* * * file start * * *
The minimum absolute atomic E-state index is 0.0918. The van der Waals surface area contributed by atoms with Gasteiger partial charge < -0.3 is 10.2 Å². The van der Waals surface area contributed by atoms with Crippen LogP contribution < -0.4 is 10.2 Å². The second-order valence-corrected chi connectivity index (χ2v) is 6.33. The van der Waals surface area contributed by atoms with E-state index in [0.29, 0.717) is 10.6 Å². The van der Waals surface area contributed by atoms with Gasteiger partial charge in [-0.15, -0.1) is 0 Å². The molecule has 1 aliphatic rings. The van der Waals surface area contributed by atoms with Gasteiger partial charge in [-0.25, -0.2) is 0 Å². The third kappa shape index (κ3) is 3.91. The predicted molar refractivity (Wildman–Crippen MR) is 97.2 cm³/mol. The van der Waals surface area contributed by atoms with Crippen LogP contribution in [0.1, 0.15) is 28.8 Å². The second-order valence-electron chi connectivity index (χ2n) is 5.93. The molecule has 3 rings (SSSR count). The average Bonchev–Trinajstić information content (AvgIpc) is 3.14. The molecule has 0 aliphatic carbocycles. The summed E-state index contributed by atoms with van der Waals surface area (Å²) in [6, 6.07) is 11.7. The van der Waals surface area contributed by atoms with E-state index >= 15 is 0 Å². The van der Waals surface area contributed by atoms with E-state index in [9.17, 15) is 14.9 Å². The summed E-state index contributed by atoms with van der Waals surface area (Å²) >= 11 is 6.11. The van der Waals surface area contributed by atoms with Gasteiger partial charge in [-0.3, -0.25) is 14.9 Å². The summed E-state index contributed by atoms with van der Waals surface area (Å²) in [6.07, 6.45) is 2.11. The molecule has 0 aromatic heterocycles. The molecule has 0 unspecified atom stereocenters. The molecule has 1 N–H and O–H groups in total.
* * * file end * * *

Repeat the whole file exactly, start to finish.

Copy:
The minimum absolute atomic E-state index is 0.0918. The van der Waals surface area contributed by atoms with Gasteiger partial charge < -0.3 is 10.2 Å². The van der Waals surface area contributed by atoms with Crippen LogP contribution < -0.4 is 10.2 Å². The second-order valence-corrected chi connectivity index (χ2v) is 6.33. The van der Waals surface area contributed by atoms with E-state index in [0.29, 0.717) is 10.6 Å². The van der Waals surface area contributed by atoms with Gasteiger partial charge in [-0.15, -0.1) is 0 Å². The molecule has 1 aliphatic rings. The van der Waals surface area contributed by atoms with Gasteiger partial charge in [-0.25, -0.2) is 0 Å². The third kappa shape index (κ3) is 3.91. The predicted molar refractivity (Wildman–Crippen MR) is 97.2 cm³/mol. The van der Waals surface area contributed by atoms with Crippen LogP contribution in [0.1, 0.15) is 28.8 Å². The second-order valence-electron chi connectivity index (χ2n) is 5.93. The molecule has 3 rings (SSSR count). The average Bonchev–Trinajstić information content (AvgIpc) is 3.14. The molecule has 0 aliphatic carbocycles. The summed E-state index contributed by atoms with van der Waals surface area (Å²) in [6, 6.07) is 11.7. The van der Waals surface area contributed by atoms with E-state index >= 15 is 0 Å². The van der Waals surface area contributed by atoms with E-state index in [9.17, 15) is 14.9 Å². The summed E-state index contributed by atoms with van der Waals surface area (Å²) >= 11 is 6.11. The van der Waals surface area contributed by atoms with Gasteiger partial charge in [-0.3, -0.25) is 14.9 Å². The summed E-state index contributed by atoms with van der Waals surface area (Å²) in [6.07, 6.45) is 2.11. The molecule has 0 aromatic heterocycles. The molecule has 0 unspecified atom stereocenters. The molecule has 1 N–H and O–H groups in total.